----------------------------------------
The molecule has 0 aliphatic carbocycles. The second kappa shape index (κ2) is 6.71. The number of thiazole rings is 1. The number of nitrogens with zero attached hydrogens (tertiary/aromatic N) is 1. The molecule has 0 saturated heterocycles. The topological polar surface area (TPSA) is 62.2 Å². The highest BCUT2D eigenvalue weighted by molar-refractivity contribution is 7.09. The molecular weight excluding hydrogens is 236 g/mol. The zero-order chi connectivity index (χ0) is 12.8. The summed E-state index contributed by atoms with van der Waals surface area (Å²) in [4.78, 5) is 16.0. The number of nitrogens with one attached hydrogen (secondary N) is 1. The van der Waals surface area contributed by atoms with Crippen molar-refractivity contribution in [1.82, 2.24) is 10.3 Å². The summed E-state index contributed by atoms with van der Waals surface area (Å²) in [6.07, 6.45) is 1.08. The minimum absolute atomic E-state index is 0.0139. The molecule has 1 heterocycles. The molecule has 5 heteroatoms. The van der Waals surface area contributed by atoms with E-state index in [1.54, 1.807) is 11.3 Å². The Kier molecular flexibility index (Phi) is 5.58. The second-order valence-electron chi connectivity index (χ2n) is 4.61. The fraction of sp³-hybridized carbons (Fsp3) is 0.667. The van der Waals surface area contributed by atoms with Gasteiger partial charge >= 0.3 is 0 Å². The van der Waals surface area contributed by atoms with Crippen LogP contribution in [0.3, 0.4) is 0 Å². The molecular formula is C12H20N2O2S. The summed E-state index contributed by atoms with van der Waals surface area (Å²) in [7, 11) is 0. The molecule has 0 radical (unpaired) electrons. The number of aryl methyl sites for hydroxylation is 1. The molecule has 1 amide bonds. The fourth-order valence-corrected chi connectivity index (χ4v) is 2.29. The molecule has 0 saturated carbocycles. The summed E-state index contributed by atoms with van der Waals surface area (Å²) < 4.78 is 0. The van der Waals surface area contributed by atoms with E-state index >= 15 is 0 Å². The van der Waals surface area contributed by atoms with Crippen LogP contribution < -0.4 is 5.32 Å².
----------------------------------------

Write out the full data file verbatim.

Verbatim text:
The molecule has 0 aliphatic carbocycles. The second kappa shape index (κ2) is 6.71. The number of thiazole rings is 1. The number of nitrogens with zero attached hydrogens (tertiary/aromatic N) is 1. The molecule has 0 saturated heterocycles. The topological polar surface area (TPSA) is 62.2 Å². The highest BCUT2D eigenvalue weighted by molar-refractivity contribution is 7.09. The molecular weight excluding hydrogens is 236 g/mol. The zero-order chi connectivity index (χ0) is 12.8. The summed E-state index contributed by atoms with van der Waals surface area (Å²) in [4.78, 5) is 16.0. The number of nitrogens with one attached hydrogen (secondary N) is 1. The van der Waals surface area contributed by atoms with Crippen molar-refractivity contribution in [1.82, 2.24) is 10.3 Å². The summed E-state index contributed by atoms with van der Waals surface area (Å²) in [6.07, 6.45) is 1.08. The minimum absolute atomic E-state index is 0.0139. The molecule has 1 heterocycles. The molecule has 5 heteroatoms. The van der Waals surface area contributed by atoms with E-state index in [1.54, 1.807) is 11.3 Å². The Kier molecular flexibility index (Phi) is 5.58. The second-order valence-electron chi connectivity index (χ2n) is 4.61. The fraction of sp³-hybridized carbons (Fsp3) is 0.667. The van der Waals surface area contributed by atoms with Gasteiger partial charge >= 0.3 is 0 Å². The van der Waals surface area contributed by atoms with Crippen LogP contribution in [0.3, 0.4) is 0 Å². The molecular formula is C12H20N2O2S. The summed E-state index contributed by atoms with van der Waals surface area (Å²) in [7, 11) is 0. The molecule has 0 radical (unpaired) electrons. The number of aryl methyl sites for hydroxylation is 1. The molecule has 1 amide bonds. The fourth-order valence-corrected chi connectivity index (χ4v) is 2.29. The molecule has 0 saturated carbocycles. The summed E-state index contributed by atoms with van der Waals surface area (Å²) < 4.78 is 0. The van der Waals surface area contributed by atoms with E-state index >= 15 is 0 Å². The van der Waals surface area contributed by atoms with Crippen LogP contribution < -0.4 is 5.32 Å².